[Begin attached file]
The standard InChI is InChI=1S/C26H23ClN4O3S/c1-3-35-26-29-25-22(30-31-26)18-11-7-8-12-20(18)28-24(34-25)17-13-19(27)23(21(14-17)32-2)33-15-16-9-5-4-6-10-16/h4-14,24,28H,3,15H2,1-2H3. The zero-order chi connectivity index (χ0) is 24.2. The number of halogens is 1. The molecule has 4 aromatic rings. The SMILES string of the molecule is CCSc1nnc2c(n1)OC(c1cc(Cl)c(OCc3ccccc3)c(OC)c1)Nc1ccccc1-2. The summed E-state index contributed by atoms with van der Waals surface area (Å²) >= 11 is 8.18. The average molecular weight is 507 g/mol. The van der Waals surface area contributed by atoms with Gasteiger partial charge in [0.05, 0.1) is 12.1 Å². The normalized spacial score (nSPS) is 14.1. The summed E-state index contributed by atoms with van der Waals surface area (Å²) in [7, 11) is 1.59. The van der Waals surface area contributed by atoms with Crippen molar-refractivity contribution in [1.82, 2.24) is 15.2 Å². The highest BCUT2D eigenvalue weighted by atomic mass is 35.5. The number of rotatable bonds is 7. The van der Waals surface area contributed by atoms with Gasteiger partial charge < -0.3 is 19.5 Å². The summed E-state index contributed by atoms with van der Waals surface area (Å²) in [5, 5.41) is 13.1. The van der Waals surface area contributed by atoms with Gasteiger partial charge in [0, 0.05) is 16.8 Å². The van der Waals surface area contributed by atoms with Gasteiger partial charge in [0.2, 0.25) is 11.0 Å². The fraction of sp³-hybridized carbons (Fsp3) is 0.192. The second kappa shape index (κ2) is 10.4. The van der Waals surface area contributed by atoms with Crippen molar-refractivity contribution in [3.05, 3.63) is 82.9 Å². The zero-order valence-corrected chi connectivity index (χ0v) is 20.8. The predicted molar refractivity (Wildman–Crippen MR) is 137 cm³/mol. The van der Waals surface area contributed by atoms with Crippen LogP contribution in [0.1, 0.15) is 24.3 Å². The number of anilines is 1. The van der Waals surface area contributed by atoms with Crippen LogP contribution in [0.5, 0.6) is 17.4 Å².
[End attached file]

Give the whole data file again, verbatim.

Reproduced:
The standard InChI is InChI=1S/C26H23ClN4O3S/c1-3-35-26-29-25-22(30-31-26)18-11-7-8-12-20(18)28-24(34-25)17-13-19(27)23(21(14-17)32-2)33-15-16-9-5-4-6-10-16/h4-14,24,28H,3,15H2,1-2H3. The zero-order chi connectivity index (χ0) is 24.2. The number of halogens is 1. The molecule has 4 aromatic rings. The SMILES string of the molecule is CCSc1nnc2c(n1)OC(c1cc(Cl)c(OCc3ccccc3)c(OC)c1)Nc1ccccc1-2. The summed E-state index contributed by atoms with van der Waals surface area (Å²) >= 11 is 8.18. The average molecular weight is 507 g/mol. The van der Waals surface area contributed by atoms with Gasteiger partial charge in [0.05, 0.1) is 12.1 Å². The normalized spacial score (nSPS) is 14.1. The summed E-state index contributed by atoms with van der Waals surface area (Å²) in [7, 11) is 1.59. The van der Waals surface area contributed by atoms with Crippen molar-refractivity contribution in [1.82, 2.24) is 15.2 Å². The highest BCUT2D eigenvalue weighted by atomic mass is 35.5. The number of rotatable bonds is 7. The van der Waals surface area contributed by atoms with Gasteiger partial charge < -0.3 is 19.5 Å². The summed E-state index contributed by atoms with van der Waals surface area (Å²) in [5, 5.41) is 13.1. The van der Waals surface area contributed by atoms with Gasteiger partial charge in [0, 0.05) is 16.8 Å². The van der Waals surface area contributed by atoms with Gasteiger partial charge in [0.2, 0.25) is 11.0 Å². The fraction of sp³-hybridized carbons (Fsp3) is 0.192. The second kappa shape index (κ2) is 10.4. The van der Waals surface area contributed by atoms with Crippen molar-refractivity contribution in [3.05, 3.63) is 82.9 Å². The zero-order valence-corrected chi connectivity index (χ0v) is 20.8. The predicted molar refractivity (Wildman–Crippen MR) is 137 cm³/mol. The van der Waals surface area contributed by atoms with Crippen LogP contribution in [0.1, 0.15) is 24.3 Å². The number of anilines is 1. The van der Waals surface area contributed by atoms with Crippen LogP contribution in [0.5, 0.6) is 17.4 Å².